Nor, in fact, is this practice unique to fiction. Fiske (1989) discusses how Madonna fans used the singer - both her life and her art - as inspiration to take control of their sexuality, or to empower them in social contexts. I'm sure there are dozens of other examples of art, music, or celebrity playing similar roles in people's lives (and I invite you to share them). This phenomenon isn't even always relevant to positive traits; since starting this research, I've spoken to a number of people who draw on Severus Snape or Draco Malfoy, from the Harry Potter books, whenever they want to be sarcastic, biting, or generally unpleasant.

The second part of Huntington's experience is that he wanted to share it. It wasn't enough that superheroes made his life a better, larger place - he wanted to pass on those feelings to his son. What's more, he had particular expectations of how that would work, based on his own understanding of the media. He thought he could use comics to teach his child, born in Ethiopia and living in China, what it meant to be an American - or at least about America as the land of infinite possibility represented in comics. He also thought that his son, sent from world to another, would see himself in Superman, or perhaps in other heroes who were not raised by their birth parents, like Batman and Spider-Man. That desire to share - not just the media but the experience, the particular, individual ways we interpret and relate to a story - is, I think, part of the drive behind fandom.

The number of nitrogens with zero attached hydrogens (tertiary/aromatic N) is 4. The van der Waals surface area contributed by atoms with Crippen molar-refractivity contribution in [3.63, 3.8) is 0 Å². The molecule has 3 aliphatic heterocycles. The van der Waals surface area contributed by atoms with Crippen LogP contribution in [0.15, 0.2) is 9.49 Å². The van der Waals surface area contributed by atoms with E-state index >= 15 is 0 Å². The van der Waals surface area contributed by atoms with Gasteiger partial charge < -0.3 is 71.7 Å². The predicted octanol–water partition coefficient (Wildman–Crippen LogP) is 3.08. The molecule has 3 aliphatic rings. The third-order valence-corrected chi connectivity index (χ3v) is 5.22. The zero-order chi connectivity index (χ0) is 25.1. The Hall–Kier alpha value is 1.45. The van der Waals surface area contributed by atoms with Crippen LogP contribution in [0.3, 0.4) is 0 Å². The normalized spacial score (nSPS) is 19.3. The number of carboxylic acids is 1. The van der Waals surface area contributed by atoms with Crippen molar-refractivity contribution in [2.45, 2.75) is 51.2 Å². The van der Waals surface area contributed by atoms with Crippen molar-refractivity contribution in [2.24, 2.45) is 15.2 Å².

And that brings us directly to his son's experience of the stories, and how very different they were. I don't want to talk about specific details here - not only are we talking about a child, we're talking about a person whose story we only have secondhand, through his father's eyes. So, rather than making claims about what this particular person thinks or feels, I want to talk more generally about what happens when media proves inadequate or inaccessible.

But actually, I think this post has grown long enough, and that's a matter for another day. (Link to companion post to be added later).